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Council 14626 Erects Fr. McGivney Statue

By SK Joseph Guzzetta

Vol. 4, 2016-2017


Bishop Joseph Strickland, Diocese of Tyler, TX, with members of St. Mary Magdalene Council #14626 and St. Michael the Archangel Assembly #3361

On December 19th the Most Reverend, Joseph Strickland, Bishop of the Diocese of Tyler presided over Evening Prayer that culminated with the blessing of two new statues on the grounds of St. Mary Magdalene Catholic Church in Flint, Texas. One of the statues was a life-size bronze cast of Fr. Michael J. McGivney. A similar statue that is located in Waterbury, CT, where Fr. Michael McGivney founded the Knights of Columbus, inspired the design of the statue.

This third week of Advent was particularly good timing for the blessing of the new statue. The day before, December 18th marked the 10th anniversary of the opening of the cause for Fr. McGivney’s sainthood. Friday, December 22nd, another important day, was the 140th anniversary of Fr. McGivney’s ordination as a priest.

Bishop Strickland prayed that the statue will be a reminder of Fr. McGivney’s work and be an inspiration to all but especially the men of the Knights of Columbus.

In the spring of 2016 Rev. Tim Kelly, then pastor of St. Mary Magdalene and Chaplain of Council #14626, suggested that a statue of Fr. McGivney on the grounds would be a fitting symbol of charity representing the foundations upon which are built the faith community of St. Mary Magdalene as well as the order that his fellow Irishman founded.

The Council approved the project with the expectation that it would possibly take years to raise the money needed. Brother Tim Newton, the council treasurer, suggested an envelope drive for the parish could generate a significant portion of the money. When word got out that the council was raising money for a McGivney statue an anonymous donor came forward with a matching challenge and within a month the money was raised.

The statue is cast in bronze (85% copper, 4.5% tin, 5.0% lead, 5.0% zinc and trace elements) using the lost-wax process. It took roughly 4 months to produce. The first stage of production is the modeling process, where the sculpture creates a full-scale clay model of the statue. Once the model is finished and refined it is used to create the wax model inserts for the bronze casting molds. The statue was manufactured in northern China in Hebei province. This region of China is known for the highly skilled stone and metal craftsmen. It’s one of a few places left on Earth where these trades are learned through apprenticeship and passed down through many generations.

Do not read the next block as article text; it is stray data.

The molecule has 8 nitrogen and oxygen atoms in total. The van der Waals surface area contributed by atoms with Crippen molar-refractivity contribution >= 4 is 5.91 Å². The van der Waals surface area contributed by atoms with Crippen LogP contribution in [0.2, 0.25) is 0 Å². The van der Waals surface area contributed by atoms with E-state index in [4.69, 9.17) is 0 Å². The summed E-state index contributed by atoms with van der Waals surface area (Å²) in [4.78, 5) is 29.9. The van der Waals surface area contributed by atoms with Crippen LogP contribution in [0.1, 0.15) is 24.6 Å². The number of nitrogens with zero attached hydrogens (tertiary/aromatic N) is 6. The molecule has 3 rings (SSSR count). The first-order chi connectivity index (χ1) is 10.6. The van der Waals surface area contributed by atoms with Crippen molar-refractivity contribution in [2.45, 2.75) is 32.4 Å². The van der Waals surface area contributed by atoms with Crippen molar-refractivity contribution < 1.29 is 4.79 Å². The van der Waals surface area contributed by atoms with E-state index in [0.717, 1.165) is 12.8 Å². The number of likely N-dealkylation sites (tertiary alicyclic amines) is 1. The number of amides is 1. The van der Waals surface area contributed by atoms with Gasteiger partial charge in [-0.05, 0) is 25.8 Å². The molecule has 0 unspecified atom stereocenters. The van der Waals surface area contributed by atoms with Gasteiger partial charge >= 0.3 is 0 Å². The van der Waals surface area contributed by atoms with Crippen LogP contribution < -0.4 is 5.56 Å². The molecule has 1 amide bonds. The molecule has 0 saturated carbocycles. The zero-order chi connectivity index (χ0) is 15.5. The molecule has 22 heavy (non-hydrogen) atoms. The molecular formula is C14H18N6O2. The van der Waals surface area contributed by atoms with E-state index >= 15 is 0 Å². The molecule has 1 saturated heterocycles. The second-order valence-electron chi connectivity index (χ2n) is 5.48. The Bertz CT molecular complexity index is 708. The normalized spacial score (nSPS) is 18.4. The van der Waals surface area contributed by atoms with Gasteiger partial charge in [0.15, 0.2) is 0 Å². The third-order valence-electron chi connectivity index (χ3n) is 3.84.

The statue arrived in the summer of 2017 and bids went out for foundations, bricks and landscaping. On September 1, 2017, Fr. James Rowland arrived as new pastor of St. Mary Magdalene and was appointed Chaplin of the council.Fr. Rowland, committed to carry on the charitable works of the parish and council, was excited about having the statue and requested that the knights have the statue in place and all work done by Christmas.

The foundation for the statue was bricked to match the arches of the existing buildings. There are plans for the four sides of the base to have plaques made to highlight Fr. McGivney’s work, especially with widows and orphans. Brother Lee Peltier, chairman of the statue committee, ran a well-organized project which included cleaning up the area around the pump house through the removal of bricks and pulling overgrown weeds that had become small trees. Brother Peltier organized multiple gatherings of knights and parishioners, found equipment to ease the workload and the expense of the project which was completed the first week of December.

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